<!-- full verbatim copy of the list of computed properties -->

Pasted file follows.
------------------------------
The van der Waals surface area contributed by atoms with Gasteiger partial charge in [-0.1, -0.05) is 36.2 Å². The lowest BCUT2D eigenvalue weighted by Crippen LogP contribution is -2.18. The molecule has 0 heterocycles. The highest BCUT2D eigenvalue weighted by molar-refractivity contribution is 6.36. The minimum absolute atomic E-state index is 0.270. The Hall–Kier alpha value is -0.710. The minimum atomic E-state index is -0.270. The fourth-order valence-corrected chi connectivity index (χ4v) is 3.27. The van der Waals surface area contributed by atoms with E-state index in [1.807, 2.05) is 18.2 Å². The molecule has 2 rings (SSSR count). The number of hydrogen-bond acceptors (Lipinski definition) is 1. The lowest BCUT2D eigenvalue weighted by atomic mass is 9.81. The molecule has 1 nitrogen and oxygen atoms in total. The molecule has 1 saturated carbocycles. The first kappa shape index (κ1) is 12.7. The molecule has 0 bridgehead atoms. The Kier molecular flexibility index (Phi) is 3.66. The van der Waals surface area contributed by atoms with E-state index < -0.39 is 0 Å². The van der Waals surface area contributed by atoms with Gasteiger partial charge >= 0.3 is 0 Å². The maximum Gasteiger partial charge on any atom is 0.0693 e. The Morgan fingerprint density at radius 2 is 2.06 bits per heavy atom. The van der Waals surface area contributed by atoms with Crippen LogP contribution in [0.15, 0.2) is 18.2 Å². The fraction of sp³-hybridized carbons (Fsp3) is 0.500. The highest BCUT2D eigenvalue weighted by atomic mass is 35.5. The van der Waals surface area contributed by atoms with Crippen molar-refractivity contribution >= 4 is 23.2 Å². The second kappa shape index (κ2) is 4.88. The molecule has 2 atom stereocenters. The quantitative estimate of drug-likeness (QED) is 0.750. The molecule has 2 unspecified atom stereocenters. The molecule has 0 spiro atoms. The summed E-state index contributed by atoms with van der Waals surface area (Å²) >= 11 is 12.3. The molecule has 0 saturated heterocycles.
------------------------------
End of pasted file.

The van der Waals surface area contributed by atoms with Gasteiger partial charge in [-0.1, -0.05) is 36.2 Å². The lowest BCUT2D eigenvalue weighted by Crippen LogP contribution is -2.18. The molecule has 0 heterocycles. The highest BCUT2D eigenvalue weighted by molar-refractivity contribution is 6.36. The minimum absolute atomic E-state index is 0.270. The Hall–Kier alpha value is -0.710. The minimum atomic E-state index is -0.270. The fourth-order valence-corrected chi connectivity index (χ4v) is 3.27. The van der Waals surface area contributed by atoms with E-state index in [1.807, 2.05) is 18.2 Å². The molecule has 2 rings (SSSR count). The number of hydrogen-bond acceptors (Lipinski definition) is 1. The lowest BCUT2D eigenvalue weighted by atomic mass is 9.81. The molecule has 1 nitrogen and oxygen atoms in total. The molecule has 1 saturated carbocycles. The first kappa shape index (κ1) is 12.7. The molecule has 0 bridgehead atoms. The Kier molecular flexibility index (Phi) is 3.66. The van der Waals surface area contributed by atoms with E-state index < -0.39 is 0 Å². The van der Waals surface area contributed by atoms with Gasteiger partial charge >= 0.3 is 0 Å². The maximum Gasteiger partial charge on any atom is 0.0693 e. The Morgan fingerprint density at radius 2 is 2.06 bits per heavy atom. The van der Waals surface area contributed by atoms with Crippen LogP contribution in [0.15, 0.2) is 18.2 Å². The fraction of sp³-hybridized carbons (Fsp3) is 0.500. The highest BCUT2D eigenvalue weighted by atomic mass is 35.5. The van der Waals surface area contributed by atoms with Crippen molar-refractivity contribution >= 4 is 23.2 Å². The second kappa shape index (κ2) is 4.88. The molecule has 2 atom stereocenters. The quantitative estimate of drug-likeness (QED) is 0.750. The molecule has 2 unspecified atom stereocenters. The molecule has 0 spiro atoms. The summed E-state index contributed by atoms with van der Waals surface area (Å²) >= 11 is 12.3. The molecule has 0 saturated heterocycles.